Well Mr. Drouillard (sorry about misspelling your name the first time) you can feel free to ridicule my “absurd assumptions”, I am not worried about your opinion, they are like you know what’s, every one has one, they all stink. I am not worried about any one siezing my property. The point I tried to make is that these rules are hazy at best. The reason I refer to topo maps, is because that was the evidence cited by the judge that cost HMB millions of dollars, irregardless of what is on your property. If topo maps are irrelevent, why didn’t the city’s lawyers, or any one else point that out to the judge? I am trying to figure out why no one produced any evidence to rebut the evidence the plaintiff produced that said there were no wetlands, other than one former mayor that the judge seemingly didn’t believe. Why with millions at stake are there no other people aware or willing to testify that there were wetlands? It seems the same logic will be used to further hinder any one developing this land, which will mean HMB will get none of the millions they lost back. Once again, it seems highly unlikely that before the city diverted water onto this property there were any wetlands, and I find it difficult to believe that the city’s actions did not cause the mess, therefore it is not a “normal circumstance”. If you want to argue that point, fine, I think you are making absurd assumptions to think that the city’s actions didn’t cause this mess. You are the one that pointed out that the CCC protects any wetlands regardless of how they were formed, which I didn’t know. I was trying to point out that it seems absurd to me to do that, although it surely would not be the only absurd law ever passed. All of the absurdity of the entire situation is why HMB is now in millions of dollars of debt, a fact that no one seems to care about, as long as no houses get built. I am all for protecting wetlands that are not formed by idiots doing idiotic things, but this entire thing reeks of stupidity and ignorance, and has now wasted millions of taxpayer dollars, a point I don’t think any one can argue about.

Following is an excerpt from the Editor’s introduction in the May issue of California Lawyer magazine:

“However, the longer David P. Hamilton, a former reporter for the Wall Street Journal, worked on this story for us, the more troubled he became with Judge Walker’s ruling. “My experience is that when you come across a judge’s opinion as strongly worded as Judge Walker’s was, you naturally assume that the offending party was caught dead to rights. But as I dug deeper, I realized there was a fair amount of contradictory evidence that either didn’t make it into his ruling, or was dismissed out of hand.”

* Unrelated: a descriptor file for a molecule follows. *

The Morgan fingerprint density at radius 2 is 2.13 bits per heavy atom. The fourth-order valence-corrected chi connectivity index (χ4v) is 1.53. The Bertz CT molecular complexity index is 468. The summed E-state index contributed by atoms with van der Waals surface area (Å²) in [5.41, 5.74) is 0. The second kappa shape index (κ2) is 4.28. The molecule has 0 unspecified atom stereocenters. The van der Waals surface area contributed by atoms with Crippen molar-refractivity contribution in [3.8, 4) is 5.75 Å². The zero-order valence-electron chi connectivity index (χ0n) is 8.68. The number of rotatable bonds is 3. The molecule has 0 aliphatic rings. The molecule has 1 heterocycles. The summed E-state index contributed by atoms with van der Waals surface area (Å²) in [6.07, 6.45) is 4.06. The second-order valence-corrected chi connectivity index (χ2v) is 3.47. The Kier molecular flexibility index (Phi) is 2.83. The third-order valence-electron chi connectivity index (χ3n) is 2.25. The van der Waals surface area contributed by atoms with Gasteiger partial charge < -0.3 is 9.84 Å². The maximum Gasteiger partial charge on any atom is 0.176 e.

I hope the City the day they take title to Beachwood start prepping it for sale by discing the property so prospective buyers can walk it.  They should do exactly what POST continues to do to the N Wavecrest property they bought a few years ago. 

Also this way everyone can see what all the fuss was over and the few patches of wetland weeds that will cost HMB over $40 million after we pay off the debt from the bond.

What an incredible waste of our money.  Let’s hope we have learned a valuable lesson in how costly lawsuits can be to our financial health.  Although judging from many of the comments above,  it seems this sad saga just won’t go away. Very sad, very destructive.

I do hope the residents of HMB vote in people who see things differently.

P.O.S.T. has not disced any portion of the Wavecrest property since taking ownership. They have only harvested hay from the parcel that had been disced and planted by the prior owner. The introduction of a false implication is disinformative.

Well, when David P. Hamilton feels strongly enough to put up $40 million and appeal the decision, I will pay attention to him. Until then, we all might as well get used to forking over a huge sum of money for no good reason at all, unless there is some one who thinks that was a good use of the money.